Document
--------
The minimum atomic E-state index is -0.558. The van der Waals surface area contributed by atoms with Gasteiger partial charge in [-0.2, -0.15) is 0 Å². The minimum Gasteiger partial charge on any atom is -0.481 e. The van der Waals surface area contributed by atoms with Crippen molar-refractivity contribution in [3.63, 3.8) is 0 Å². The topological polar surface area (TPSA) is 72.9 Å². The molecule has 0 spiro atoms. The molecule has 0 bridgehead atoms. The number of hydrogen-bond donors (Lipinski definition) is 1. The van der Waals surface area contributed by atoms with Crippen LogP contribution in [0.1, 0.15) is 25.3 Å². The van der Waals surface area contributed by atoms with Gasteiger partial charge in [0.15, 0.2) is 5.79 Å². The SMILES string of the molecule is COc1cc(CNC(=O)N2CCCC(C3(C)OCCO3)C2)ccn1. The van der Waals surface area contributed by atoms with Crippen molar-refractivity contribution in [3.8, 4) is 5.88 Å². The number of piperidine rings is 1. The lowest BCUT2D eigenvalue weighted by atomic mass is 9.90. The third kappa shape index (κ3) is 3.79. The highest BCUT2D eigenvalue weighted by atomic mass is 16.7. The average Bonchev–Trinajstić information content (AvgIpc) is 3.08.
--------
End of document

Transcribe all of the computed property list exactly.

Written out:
The minimum atomic E-state index is -0.558. The van der Waals surface area contributed by atoms with Gasteiger partial charge in [-0.2, -0.15) is 0 Å². The minimum Gasteiger partial charge on any atom is -0.481 e. The van der Waals surface area contributed by atoms with Crippen molar-refractivity contribution in [3.63, 3.8) is 0 Å². The topological polar surface area (TPSA) is 72.9 Å². The molecule has 0 spiro atoms. The molecule has 0 bridgehead atoms. The number of hydrogen-bond donors (Lipinski definition) is 1. The van der Waals surface area contributed by atoms with Crippen LogP contribution in [0.1, 0.15) is 25.3 Å². The van der Waals surface area contributed by atoms with Gasteiger partial charge in [0.15, 0.2) is 5.79 Å². The SMILES string of the molecule is COc1cc(CNC(=O)N2CCCC(C3(C)OCCO3)C2)ccn1. The van der Waals surface area contributed by atoms with Crippen molar-refractivity contribution in [3.8, 4) is 5.88 Å². The number of piperidine rings is 1. The lowest BCUT2D eigenvalue weighted by atomic mass is 9.90. The third kappa shape index (κ3) is 3.79. The highest BCUT2D eigenvalue weighted by atomic mass is 16.7. The average Bonchev–Trinajstić information content (AvgIpc) is 3.08.